The Guardian at the Gate

Building a culture has nothing to do with facilities. It has everything to do with whom you let into the building.

Sitting in the stands at Piedmont High School in Northern California, Jim Harbaugh declared he wanted to take the University of San Diego head football coaching job.

USD was a lower-level program with no facilities — seemingly beneath the level of a former NFL Pro Bowl quarterback. Yet, when Harbaugh was given the many reasons not to take the offer, he reminded everyone what he once learned from former San Francisco 49ers Coach Bill Walsh.

If you want to be a head coach, take a head coaching job. Don't worry about the facilities or the lack of funds. Great leaders can win. 

Harbaugh did win, in fact, and is now the head coach of the University of Michigan. 

Rand Pecknold, the head hockey coach of National Champion Quinnipiac University, probably had no idea what Walsh believed — but wanted to run a program and took a horrible job in 1994 to become a head coach.

Pecknold had no facilities at Quinnipiac, had to schedule ice times at midnight at the local rink, had no money for recruiting, and was paid under $7,000 annually to be the coach. He kept his day job of teaching high school to support his family.

But he didn't worry about what he didn't have; he only concerned himself with building a program inside out, not outside in. He concentrated on identifying the right talent who fit his larger vision. 

"We win because of our culture,” he said. “We have this phenomenal culture. We recruit high-character, high-hockey IQ kids that come in, and they’re very selfless. We play a really good team game. We’re very detailed. And that allows us to compete with the Michigans and Minnesotas of the world.”

In team building, there's an old saying: "You become what you want to become." 

Building a culture has nothing to do with facilities. It has everything to do with whom you let into the building.

Pecknold was the guardian at the gate. He only took players who fit his culture. When he started out 29 years ago, he never had to worry about attracting top talent; no one wanted to come to his small school in Connecticut anyway.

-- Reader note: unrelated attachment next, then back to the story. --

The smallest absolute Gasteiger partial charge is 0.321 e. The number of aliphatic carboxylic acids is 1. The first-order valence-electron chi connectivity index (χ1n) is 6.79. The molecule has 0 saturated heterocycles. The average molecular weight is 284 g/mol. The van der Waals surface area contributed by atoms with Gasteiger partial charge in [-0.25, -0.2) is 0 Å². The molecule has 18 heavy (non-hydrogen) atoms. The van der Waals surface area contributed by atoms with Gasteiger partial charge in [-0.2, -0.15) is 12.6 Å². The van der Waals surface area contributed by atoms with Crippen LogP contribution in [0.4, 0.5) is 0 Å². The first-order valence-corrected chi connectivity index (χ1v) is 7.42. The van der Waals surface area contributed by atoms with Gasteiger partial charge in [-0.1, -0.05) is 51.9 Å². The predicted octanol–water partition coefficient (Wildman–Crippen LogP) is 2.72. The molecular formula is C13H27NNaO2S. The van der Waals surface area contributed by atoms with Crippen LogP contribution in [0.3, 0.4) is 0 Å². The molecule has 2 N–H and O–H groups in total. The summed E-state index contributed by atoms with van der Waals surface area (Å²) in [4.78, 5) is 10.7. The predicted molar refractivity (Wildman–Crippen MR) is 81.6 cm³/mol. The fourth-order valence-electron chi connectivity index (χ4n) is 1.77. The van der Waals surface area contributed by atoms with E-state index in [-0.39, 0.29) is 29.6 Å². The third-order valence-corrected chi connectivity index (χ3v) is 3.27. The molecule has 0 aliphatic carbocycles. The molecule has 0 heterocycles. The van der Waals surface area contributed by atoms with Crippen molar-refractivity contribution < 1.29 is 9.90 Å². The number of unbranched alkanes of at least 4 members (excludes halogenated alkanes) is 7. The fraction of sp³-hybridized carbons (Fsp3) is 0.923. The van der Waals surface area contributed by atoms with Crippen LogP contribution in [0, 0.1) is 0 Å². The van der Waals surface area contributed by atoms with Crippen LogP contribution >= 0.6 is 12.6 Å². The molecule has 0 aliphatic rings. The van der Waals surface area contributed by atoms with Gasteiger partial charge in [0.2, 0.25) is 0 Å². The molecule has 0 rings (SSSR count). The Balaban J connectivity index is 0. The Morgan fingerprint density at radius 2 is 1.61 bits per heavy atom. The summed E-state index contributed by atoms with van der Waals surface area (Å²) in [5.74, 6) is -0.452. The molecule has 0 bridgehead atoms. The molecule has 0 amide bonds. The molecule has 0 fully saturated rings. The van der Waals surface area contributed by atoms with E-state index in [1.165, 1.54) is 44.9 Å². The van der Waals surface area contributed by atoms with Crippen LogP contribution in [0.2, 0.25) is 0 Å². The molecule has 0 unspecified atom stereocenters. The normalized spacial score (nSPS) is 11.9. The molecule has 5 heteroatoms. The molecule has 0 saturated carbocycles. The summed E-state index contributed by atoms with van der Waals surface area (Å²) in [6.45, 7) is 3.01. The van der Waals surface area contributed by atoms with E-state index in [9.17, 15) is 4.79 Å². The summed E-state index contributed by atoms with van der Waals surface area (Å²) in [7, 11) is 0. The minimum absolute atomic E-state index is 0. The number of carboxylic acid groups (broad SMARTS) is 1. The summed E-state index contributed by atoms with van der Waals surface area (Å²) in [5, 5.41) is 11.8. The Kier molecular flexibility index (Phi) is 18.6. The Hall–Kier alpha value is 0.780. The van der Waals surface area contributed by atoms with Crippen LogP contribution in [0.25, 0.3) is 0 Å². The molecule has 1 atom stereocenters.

Today, using the same recruiting structure, he turns players down who don't fit his program because he understands what he's built is more important than talent alone. Through his early struggles, Pecknold learned getting the right players is better than getting the most talented.    

Like Walsh or Harbaugh, a great leader like Pecknold isn't scared to take a bad coaching job because he/she knows finding the right players is easier when the perks and the money aren't available.

Prospects come to Quinnipiac to be better players, to improve their quality of life after hockey, and to be part of something bigger than themselves.  

Pecknold believed in his plan and his ability to execute it. He wasn't worried about the perception — he focused on the reality — and now he is holding the championship trophy. 

If you want to be a head coach or a leader in any capacity, take the challenge.

And remember, build the team you want, not the team others think you need.      

Hottest stock ideas delivered every morning

Before the market opens, their experts have already found the 3 stocks they think have the best potential to make the biggest moves – stocks that you’ll see everyone else talking about – tomorrow!

This email is like a little gift 🎁in your morning inbox, you can get the full details on the top 3 juiciest stocks on our radar - in less than 3 minutes.

Cut through the meaningless news and get right to what is most important!

Over 100,000 people rely on 360 Wall Street to make better-informed decisions.

Best of all... there is absolutely no cost to join!